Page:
Weight loss, once a loaded issue for adolescents, is now becoming a concern for children as early as 10 or 11, sometimes even younger. According to specialists in the field of eating disorders, 31 percent of 9-year-olds surveyed for one study were fearful of being fat; by age 10, the numbers rose to 81 percent. Another study revealed that as many as 50 percent of 9-year-olds and 80 percent of 10-year-olds in the sample had already dieted. Karen Sigmon, a program developer for the Poe Center for Health Education in Raleigh, North Carolina, says, "We've had girls as young as the age of 7 tell us that they need to go on a diet or they won't look pretty in their bathing suits."
Why do pre-adolescents have such weight worries? The biggest factor is our culture. With a media so obsessed with thinness that even a normal-sized actress such as Kate Winslet is called chubby, messages promoting a slimmer-than-slim ideal body type are relentless.
As parents, we also pick up on these messages that thin is better and we can easily pass on our own body-related insecurities or biases, even without meaning to. So how can we help our children be content with their bodies?
Analyze your own attitude toward weight and appearance. Kids will model your behavior, so if you're constantly critical of your body or frequently talk about food, fat and dieting, they will too.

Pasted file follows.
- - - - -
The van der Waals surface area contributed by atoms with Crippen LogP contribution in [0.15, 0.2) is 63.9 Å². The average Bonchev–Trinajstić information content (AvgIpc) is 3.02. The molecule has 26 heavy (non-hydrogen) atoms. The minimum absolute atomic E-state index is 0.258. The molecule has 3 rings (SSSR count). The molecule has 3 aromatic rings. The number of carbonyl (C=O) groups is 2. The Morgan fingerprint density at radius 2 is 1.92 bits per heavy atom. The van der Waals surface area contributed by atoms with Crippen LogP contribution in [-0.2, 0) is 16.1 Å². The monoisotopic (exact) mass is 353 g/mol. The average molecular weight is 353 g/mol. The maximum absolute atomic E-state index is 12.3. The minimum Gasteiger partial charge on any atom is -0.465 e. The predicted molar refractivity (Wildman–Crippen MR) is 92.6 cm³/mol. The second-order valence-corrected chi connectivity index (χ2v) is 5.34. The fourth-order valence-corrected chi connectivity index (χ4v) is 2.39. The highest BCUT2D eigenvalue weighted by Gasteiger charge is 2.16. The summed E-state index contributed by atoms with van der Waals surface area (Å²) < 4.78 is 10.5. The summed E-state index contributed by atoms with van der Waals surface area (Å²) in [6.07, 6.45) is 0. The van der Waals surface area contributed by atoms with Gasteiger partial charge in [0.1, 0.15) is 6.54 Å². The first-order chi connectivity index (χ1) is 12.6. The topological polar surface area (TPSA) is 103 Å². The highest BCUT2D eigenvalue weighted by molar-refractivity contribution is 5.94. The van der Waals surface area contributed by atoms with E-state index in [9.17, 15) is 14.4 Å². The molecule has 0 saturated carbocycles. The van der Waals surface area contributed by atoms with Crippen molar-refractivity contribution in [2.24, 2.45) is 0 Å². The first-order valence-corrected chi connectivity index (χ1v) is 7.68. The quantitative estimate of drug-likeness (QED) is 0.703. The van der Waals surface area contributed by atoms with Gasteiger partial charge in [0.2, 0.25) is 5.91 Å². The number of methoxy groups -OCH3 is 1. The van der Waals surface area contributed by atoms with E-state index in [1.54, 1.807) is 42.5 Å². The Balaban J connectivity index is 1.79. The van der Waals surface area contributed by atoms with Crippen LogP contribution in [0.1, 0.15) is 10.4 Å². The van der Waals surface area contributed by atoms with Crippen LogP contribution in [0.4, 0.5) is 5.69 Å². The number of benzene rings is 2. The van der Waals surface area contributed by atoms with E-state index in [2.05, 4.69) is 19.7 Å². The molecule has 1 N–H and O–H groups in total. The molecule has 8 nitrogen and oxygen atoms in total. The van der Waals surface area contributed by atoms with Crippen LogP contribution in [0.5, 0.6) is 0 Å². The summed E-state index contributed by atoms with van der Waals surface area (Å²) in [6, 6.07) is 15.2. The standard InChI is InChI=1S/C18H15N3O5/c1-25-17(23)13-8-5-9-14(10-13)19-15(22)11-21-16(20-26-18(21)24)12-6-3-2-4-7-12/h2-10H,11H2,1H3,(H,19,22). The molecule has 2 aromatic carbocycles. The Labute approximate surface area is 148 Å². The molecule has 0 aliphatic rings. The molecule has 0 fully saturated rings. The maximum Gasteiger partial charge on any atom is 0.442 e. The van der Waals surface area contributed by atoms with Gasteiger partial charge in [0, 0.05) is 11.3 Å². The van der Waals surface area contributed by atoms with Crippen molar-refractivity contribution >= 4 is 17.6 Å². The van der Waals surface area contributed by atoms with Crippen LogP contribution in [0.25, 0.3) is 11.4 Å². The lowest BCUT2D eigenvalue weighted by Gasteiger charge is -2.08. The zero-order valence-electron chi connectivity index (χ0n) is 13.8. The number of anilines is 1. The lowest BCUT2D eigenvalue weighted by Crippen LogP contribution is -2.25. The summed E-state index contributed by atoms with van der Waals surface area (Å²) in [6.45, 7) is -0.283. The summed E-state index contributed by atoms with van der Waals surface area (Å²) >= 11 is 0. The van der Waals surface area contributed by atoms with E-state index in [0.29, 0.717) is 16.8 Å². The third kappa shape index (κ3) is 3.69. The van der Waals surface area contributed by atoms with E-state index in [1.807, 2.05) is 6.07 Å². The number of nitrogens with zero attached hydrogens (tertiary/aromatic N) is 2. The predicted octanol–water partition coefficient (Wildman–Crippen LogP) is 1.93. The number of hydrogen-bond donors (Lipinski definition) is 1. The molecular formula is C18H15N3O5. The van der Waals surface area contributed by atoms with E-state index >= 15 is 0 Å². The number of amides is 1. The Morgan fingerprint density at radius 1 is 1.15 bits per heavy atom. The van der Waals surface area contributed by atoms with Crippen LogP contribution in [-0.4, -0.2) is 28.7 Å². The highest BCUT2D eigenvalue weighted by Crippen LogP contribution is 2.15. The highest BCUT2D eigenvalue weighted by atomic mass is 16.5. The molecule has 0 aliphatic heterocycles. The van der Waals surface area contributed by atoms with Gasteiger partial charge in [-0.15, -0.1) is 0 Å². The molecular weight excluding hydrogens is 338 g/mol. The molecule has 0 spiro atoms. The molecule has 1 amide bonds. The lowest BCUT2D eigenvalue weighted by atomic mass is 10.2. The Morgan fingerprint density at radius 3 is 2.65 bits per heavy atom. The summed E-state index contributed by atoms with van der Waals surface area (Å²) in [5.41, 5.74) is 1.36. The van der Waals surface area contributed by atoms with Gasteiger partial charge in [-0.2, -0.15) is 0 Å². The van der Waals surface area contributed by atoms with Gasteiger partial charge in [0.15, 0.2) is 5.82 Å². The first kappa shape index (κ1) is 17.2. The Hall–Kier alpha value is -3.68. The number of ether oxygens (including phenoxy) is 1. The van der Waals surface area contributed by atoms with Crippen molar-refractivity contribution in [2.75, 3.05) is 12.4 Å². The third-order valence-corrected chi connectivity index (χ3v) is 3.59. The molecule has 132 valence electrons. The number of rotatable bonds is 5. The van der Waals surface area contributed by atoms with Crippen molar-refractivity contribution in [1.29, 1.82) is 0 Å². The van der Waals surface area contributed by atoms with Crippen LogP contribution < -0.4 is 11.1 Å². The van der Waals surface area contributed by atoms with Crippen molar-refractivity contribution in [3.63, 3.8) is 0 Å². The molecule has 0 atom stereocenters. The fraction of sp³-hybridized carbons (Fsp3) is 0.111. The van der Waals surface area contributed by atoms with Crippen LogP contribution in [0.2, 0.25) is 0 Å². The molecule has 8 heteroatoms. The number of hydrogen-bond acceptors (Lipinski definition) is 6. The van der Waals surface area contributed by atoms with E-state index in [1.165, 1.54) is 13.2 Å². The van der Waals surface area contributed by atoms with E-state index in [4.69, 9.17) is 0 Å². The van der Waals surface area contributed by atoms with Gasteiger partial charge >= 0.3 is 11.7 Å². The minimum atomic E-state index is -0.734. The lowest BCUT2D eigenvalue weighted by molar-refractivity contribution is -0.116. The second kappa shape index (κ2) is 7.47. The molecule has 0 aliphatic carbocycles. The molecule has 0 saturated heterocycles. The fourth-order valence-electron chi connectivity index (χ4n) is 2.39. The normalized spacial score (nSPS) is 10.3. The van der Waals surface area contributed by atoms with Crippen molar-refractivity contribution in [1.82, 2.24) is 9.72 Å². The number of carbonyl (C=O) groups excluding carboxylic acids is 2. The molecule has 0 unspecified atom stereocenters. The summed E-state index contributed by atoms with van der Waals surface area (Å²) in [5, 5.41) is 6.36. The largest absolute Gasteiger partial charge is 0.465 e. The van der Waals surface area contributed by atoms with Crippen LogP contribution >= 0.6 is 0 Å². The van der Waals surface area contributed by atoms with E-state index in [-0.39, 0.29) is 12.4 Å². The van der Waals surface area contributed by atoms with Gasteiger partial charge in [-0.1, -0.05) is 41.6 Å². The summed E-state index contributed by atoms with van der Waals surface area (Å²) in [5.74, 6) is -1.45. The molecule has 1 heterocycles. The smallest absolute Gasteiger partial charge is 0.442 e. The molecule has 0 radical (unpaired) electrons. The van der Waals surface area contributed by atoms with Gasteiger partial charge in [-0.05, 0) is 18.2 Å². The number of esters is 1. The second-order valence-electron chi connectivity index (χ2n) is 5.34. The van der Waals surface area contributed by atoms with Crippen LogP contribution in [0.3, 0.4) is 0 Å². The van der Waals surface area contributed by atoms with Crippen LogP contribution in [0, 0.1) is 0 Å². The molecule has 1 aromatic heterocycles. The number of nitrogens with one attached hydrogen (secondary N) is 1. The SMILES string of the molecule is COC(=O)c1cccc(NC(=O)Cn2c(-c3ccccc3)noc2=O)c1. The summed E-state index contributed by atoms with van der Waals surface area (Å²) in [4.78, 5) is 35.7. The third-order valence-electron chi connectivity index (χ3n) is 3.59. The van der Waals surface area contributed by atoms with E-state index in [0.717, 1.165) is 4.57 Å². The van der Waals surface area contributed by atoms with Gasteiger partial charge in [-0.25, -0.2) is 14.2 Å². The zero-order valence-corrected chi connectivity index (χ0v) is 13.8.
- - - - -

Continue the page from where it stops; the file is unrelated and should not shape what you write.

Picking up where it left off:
Point out fallacies in media messages. Find examples that prove to your children that thinness does not buy beauty, success or happiness.
Talk about the genetic basis for differences in body types. Discuss the dangers of trying to change one's body shape through excessive dieting or exercise.
Avoid criticizing your child's body in any way. Even an overweight child needs support and encouragement. Many health professionals now warn against putting children on weight-loss diets and recommend instead working with a nutritionist to establish good eating habits for the whole family.
Encourage your children to be active for the fun of it. Help them to enjoy what their bodies can do. Avoid linking exercise to weight control.
Emphasize how God views our bodies. Talk about how each of us is created in God's own image and is immeasurably valuable to him. As the psalmist wrote in Psalm 139:14: "I will praise you, for I am fearfully and wonderfully made; Your works are wonderful, I know that full well."
Give children chores and responsibilities at home. Provide opportunities for them to reach out to others in service. This helps them focus on the needs of other people and reminds them that they are needed and valuable just the way they are.
?Pamela Shires Sneddon
Speaker, author, mother of nine
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